Biosensors Are Redefining Rapid Diagnosis
By Kevin Ritchart
Canadian researchers have built a diagnostic tool that gives healthcare practitioners a nearly instant diagnosis of bacterial infection. And it fits in the palm of your hand.
Scientists from the University of British Columbia-Okanagan (UBCO) and the University of Calgary teamed up to create a small, inexpensive biosensor that provides immediate, accurate results instead of the two to five days it takes to perform traditional testing. Their research was published in Nature Scientific Reports.
“Advances in lab-on-a-chip microfluidic technology are allowing us to build smaller and more intricate devices that can provide more information for healthcare practitioners while requiring less invasive sampling from patients,” said Mohammad Zarifi, an Assistant Professor in the School of Engineering’s Microelectronics and Advanced Sensors Laboratory at UBCO.
According to 2017 statistics, the mortality rate from bacterial infections can increase by nearly 8 percent with each hour of delayed treatment, usually due to sepsis. There is a pressing need to find more rapid, cost-effective, and sensitive tests that can identify bacteria in the field or at the point-of-care, without multi-step purification or sample preparation.
Typically, patient specimens are tested using microscopy, bacterial culture, biochemical assays, immunological tests or genetic analysis.
- Microscopy uses bacterial staining to determine the shape and other characteristics; it takes little time but is non-specific.
- Bacterial cultures can take up to several days, and some bacteria cannot be grown in the laboratory.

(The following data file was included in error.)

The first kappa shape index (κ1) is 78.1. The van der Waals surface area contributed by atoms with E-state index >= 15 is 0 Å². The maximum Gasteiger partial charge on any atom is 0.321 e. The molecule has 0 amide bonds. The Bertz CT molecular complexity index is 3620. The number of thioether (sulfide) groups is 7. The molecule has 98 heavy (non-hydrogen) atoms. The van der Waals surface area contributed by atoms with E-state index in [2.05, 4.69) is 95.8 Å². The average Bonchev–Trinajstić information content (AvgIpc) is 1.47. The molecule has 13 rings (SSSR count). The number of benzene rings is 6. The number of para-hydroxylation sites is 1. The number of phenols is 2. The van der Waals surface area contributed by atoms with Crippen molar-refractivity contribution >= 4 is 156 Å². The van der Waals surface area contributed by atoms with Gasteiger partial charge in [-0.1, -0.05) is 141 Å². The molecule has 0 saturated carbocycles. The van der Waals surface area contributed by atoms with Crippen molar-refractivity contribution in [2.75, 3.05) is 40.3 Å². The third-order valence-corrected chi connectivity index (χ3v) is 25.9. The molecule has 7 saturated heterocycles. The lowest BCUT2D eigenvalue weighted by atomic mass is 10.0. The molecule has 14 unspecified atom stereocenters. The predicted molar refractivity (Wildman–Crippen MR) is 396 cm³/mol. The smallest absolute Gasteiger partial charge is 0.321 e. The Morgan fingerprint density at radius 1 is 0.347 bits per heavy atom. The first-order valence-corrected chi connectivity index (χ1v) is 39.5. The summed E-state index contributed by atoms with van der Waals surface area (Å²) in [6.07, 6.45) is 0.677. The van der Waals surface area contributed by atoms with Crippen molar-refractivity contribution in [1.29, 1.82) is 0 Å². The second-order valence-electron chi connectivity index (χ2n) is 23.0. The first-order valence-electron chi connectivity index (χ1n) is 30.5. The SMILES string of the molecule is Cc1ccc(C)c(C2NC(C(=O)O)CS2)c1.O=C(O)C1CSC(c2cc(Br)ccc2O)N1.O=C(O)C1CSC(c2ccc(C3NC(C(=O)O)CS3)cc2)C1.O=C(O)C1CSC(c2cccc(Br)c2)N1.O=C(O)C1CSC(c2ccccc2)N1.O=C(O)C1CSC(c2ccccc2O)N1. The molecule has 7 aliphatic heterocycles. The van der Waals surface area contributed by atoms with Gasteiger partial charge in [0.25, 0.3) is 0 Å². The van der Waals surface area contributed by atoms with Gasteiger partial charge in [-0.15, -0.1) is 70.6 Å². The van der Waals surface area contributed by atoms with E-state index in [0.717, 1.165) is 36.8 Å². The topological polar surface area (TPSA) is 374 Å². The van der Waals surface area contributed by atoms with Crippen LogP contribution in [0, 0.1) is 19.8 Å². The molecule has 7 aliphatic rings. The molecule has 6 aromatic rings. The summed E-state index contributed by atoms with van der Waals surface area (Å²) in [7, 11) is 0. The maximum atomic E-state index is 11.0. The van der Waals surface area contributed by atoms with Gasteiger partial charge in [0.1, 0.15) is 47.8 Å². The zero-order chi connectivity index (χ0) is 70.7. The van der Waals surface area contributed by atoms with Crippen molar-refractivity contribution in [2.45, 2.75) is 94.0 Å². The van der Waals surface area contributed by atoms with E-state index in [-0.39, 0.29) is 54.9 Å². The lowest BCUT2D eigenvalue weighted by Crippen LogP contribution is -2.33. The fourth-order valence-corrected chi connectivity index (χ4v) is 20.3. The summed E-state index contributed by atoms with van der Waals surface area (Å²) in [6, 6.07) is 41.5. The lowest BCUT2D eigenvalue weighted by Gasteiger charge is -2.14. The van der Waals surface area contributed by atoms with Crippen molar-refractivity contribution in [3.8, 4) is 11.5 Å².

- Biochemical assays detect bacteria-specific enzymes and include enzyme-linked immunosorbent assays (ELISAs) and agglutination methods.
- Genetic analysis and other molecular techniques offer more rapid bacterial identification using polymerase chain reaction (PCR), but these require preselected genetic probes to pair correctly with the bacteria’s DNA. This can produce false-positive results, and may not detect genetically mutated strains.
How They Work
Zarifi and his team tested their biosensors using a variety of samples with bacteria levels that represented conditions routinely found in clinical microbiological laboratories.
The biosensor operates by sending a microwave signal through the sample, allowing it to perform a quick analysis and generate a profile of any bacteria present.
While speed and accuracy are the chief benefits of this technological breakthrough, the biosensors actually go a step further, according to Zarifi. They can help simplify the currently complex process of testing for antibiotic susceptibility, provide rapid detection of bacteria, and screen bacterial proliferation once antibiotics have been administered.
“The device is able to rapidly detect bacteria and in addition, it screens the interaction of that bacteria with antibiotics,” Zarifi said. “The combined results give healthcare practitioners more information than they currently have available, helping them move forward to determine accurate treatments.”